Friday, September 14, 2012

Extinct Typefaces

Can typefaces become extinct, like dinosaurs? Not quite, but they can become hard to find. Computers offer fonts galore. But one of the delights of being a letterpress printer is the ability to use fonts that are available only in metal or wood. Personally I love using typefaces you can’t find in font software or on the Internet. That way nobody will pick up my letterpress printing and say, “Did you do this on your computer?” Ouch! Not the best thing to say to someone who’s spent hours setting slivers of metal type by hand.

Here are a few of my favorite extinct typefaces. These are creations of the 19th century, though some more modern faces have become extinct, too.

Scribner, illustrated above and at the top of this page, can best be described as eccentric. The wiggly, curlicued letters, designed by the Central Type Foundry of St. Louis in 1883, seem to wander all over the place. Below is a piece we printed that takes advantage of this tendency.
The “Attitudes” piece above is printed in Grolier, an elegant MacKellar, Smiths, and Jordan script from 1887 designed by Herman Ihlenberg. This lovely face is hard to find, sadly. My husband Bob and I have metal fonts of it in 12, 18, and 24 point. Its fragile kerns have held up over time thanks to careful storage and babying. The design is timeless, as beautiful in the 21st century as when it was created. Below is a valentine that shows off some of Grolier’s gorgeous capital letters.

Vertical Writing is another favorite of mine that you don’t find available very often. Joseph W. Phinney patented it 1898 for the Boston branch of American Type Founders. Designed to look like informal 19th century handwriting, its letters appear to be fully connected and widely spaced. It’s surprisingly legible, and quite charming in an old-fashioned way.
If you’re sad because you don’t have “extinct typefaces” at your disposal, there’s a way to remedy that. Some of the older fonts are being recast and are available again.

One of my favorites is Freak, recently produced by Sky Shipley of Skyline Type Foundry This wildly eccentric 1889 gem is pictured below.

Yes, fonts are fun, and especially if you’re using one that very few people commonly see. Using extinct typefaces is a big perk of letterpress printing. It’s great to be able to share them with the world!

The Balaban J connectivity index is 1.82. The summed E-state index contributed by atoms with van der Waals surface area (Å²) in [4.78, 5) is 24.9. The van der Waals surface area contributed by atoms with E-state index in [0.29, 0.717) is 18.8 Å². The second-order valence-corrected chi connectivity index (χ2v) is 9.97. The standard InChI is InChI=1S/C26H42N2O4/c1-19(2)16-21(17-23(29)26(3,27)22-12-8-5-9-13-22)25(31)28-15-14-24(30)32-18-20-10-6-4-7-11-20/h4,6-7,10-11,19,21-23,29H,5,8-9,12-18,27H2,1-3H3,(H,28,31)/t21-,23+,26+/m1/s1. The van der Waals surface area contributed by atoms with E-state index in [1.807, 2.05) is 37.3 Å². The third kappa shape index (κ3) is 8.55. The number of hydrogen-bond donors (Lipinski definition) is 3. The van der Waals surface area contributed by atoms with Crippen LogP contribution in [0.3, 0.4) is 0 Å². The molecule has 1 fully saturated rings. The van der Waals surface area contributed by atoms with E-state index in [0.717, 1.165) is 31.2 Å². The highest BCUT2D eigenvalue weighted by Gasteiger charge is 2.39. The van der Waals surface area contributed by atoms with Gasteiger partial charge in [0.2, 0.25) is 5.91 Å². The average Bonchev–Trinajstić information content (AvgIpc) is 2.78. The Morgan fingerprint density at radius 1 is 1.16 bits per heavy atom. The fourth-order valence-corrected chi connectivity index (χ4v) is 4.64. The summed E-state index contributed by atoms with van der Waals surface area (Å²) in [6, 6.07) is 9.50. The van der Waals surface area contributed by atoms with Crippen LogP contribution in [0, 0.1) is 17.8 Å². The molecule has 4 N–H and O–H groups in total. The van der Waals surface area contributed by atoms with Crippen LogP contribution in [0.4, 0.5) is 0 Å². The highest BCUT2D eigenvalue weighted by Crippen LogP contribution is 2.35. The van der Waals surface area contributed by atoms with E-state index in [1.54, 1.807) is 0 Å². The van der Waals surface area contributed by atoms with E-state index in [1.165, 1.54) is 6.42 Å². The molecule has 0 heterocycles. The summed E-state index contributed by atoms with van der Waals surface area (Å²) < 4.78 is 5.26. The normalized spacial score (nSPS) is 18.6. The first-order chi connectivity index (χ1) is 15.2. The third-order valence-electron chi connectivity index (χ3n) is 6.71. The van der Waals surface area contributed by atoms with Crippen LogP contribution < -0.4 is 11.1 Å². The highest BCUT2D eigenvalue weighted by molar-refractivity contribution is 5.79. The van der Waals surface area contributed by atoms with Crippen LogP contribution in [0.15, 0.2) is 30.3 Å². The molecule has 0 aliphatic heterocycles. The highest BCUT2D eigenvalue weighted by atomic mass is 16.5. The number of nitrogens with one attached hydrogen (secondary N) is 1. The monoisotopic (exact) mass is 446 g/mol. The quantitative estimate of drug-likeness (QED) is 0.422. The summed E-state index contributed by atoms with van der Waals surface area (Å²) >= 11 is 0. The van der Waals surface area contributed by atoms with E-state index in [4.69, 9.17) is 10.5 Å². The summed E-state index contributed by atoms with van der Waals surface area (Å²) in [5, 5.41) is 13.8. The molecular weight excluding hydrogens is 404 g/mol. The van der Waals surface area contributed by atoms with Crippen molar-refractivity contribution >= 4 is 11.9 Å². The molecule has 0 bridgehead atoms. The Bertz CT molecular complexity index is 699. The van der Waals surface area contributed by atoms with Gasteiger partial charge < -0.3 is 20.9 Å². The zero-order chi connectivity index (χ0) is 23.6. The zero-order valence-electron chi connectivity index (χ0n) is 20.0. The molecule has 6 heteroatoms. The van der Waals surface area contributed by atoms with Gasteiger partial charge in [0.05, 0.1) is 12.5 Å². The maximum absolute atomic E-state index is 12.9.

Tuesday, March 20, 2012

River Rat Printers

My husband and I have spent most of our lives along the Mississippi River, appreciating both old time letterpress printing and the romance of the steamboat era. We began in La Crosse, Wisconsin, moved downriver to Lynxville, Wisconsin, then to St. Louis, Missouri. We’ve learned that our twin interests are more linked than you might imagine: newspaper printing was the mass media of the 19th century, and riverboats a major form of transportation. The Mississippi was like a super highway in those days, and printers depended on it to deliver presses, type, and paper, and distribute news up and down the river.

As printers interested in history, we’ve done quite a few pieces relating to riverboats. Our first was “A Little Book of Steamboat Puns”, a small booklet of atrocious river puns we made up ourselves. Though the puns were bad, the booklet was nice. We gave a copy to the late John Hartford, musician and river lover, at one of his performances. Years later we met him again, and he actually remembered our booklet. Maybe it was because the puns were so awful.

While in St. Louis we became volunteers at the Golden Eagle River Museum, and got to use our riverboat cuts some more. We printed programs, name badges, and bookmarks for the group.

We also added to our riverboat cut collection through the generosity of Golden Eagle members. Irv Braun had worked for transportation printer Con Curran, and saved many railroad and riverboat cuts from oblivion when the company switched from letterpress to offset. And James Swift, known to everybody as Jimmy, was a writer and historian for the Waterways Journal, a St. Louis based river magazine. Jimmy bequeathed his collection of river cuts to us. Some of our cuts from Irv and Jimmy are shown below.

While in St. Louis, we actually had the opportunity to print on a steamboat. The Bibliographical Society of America hosted a Mississippi River cruise at its 2004 meeting. Bob and I hauled a Baltimorean table top press, paper, and supplies over uneven riverfront cobblestones and onto the boat, where we were offered a small, wobbly table to set up. We wondered if any of the attendees from major libraries and rare book rooms would want to bother printing our little bookmark. To our surprise, we had a long line. People were thrilled to have the opportunity to print something themselves.

Years later we once again find ourselves printing along the Mississippi River, this time back in our hometown of La Crosse. We’ve come full circle, and we wonder what links between letterpress printing and the river we’ll discover this time around!